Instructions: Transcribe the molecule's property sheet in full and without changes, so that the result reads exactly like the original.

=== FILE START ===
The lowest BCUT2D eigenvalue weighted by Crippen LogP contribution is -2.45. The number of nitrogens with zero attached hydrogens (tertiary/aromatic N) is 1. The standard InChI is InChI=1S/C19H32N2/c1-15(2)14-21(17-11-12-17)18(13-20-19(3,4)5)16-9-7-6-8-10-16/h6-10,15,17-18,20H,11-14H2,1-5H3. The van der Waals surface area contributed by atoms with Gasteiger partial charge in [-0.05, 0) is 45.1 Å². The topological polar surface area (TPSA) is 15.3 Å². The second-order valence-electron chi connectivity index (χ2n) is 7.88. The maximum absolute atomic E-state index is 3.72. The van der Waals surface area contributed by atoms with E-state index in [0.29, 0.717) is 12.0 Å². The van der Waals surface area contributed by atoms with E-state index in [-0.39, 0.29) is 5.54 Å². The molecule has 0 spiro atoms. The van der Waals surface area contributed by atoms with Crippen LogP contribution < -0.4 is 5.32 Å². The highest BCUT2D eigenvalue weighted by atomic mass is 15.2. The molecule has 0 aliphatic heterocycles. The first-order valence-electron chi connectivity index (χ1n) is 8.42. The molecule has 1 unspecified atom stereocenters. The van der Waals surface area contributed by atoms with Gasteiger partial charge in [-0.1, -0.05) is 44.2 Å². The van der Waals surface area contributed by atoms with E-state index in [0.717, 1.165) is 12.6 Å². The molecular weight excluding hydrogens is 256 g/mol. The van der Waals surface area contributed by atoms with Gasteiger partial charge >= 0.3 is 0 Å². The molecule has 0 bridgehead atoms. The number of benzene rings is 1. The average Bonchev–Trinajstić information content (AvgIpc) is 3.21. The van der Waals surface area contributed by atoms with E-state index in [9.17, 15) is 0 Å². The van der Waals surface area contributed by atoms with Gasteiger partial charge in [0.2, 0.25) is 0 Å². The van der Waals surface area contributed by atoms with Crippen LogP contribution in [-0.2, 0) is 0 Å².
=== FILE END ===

The lowest BCUT2D eigenvalue weighted by Crippen LogP contribution is -2.45. The number of nitrogens with zero attached hydrogens (tertiary/aromatic N) is 1. The standard InChI is InChI=1S/C19H32N2/c1-15(2)14-21(17-11-12-17)18(13-20-19(3,4)5)16-9-7-6-8-10-16/h6-10,15,17-18,20H,11-14H2,1-5H3. The van der Waals surface area contributed by atoms with Gasteiger partial charge in [-0.05, 0) is 45.1 Å². The topological polar surface area (TPSA) is 15.3 Å². The second-order valence-electron chi connectivity index (χ2n) is 7.88. The maximum absolute atomic E-state index is 3.72. The van der Waals surface area contributed by atoms with E-state index in [0.29, 0.717) is 12.0 Å². The van der Waals surface area contributed by atoms with E-state index in [-0.39, 0.29) is 5.54 Å². The molecule has 0 spiro atoms. The van der Waals surface area contributed by atoms with Crippen LogP contribution < -0.4 is 5.32 Å². The highest BCUT2D eigenvalue weighted by atomic mass is 15.2. The molecule has 0 aliphatic heterocycles. The first-order valence-electron chi connectivity index (χ1n) is 8.42. The molecule has 1 unspecified atom stereocenters. The van der Waals surface area contributed by atoms with Gasteiger partial charge in [-0.1, -0.05) is 44.2 Å². The van der Waals surface area contributed by atoms with E-state index in [0.717, 1.165) is 12.6 Å². The molecular weight excluding hydrogens is 256 g/mol. The van der Waals surface area contributed by atoms with Gasteiger partial charge >= 0.3 is 0 Å². The molecule has 0 bridgehead atoms. The number of benzene rings is 1. The average Bonchev–Trinajstić information content (AvgIpc) is 3.21. The van der Waals surface area contributed by atoms with E-state index in [9.17, 15) is 0 Å². The van der Waals surface area contributed by atoms with Gasteiger partial charge in [0.2, 0.25) is 0 Å². The van der Waals surface area contributed by atoms with Crippen LogP contribution in [-0.2, 0) is 0 Å².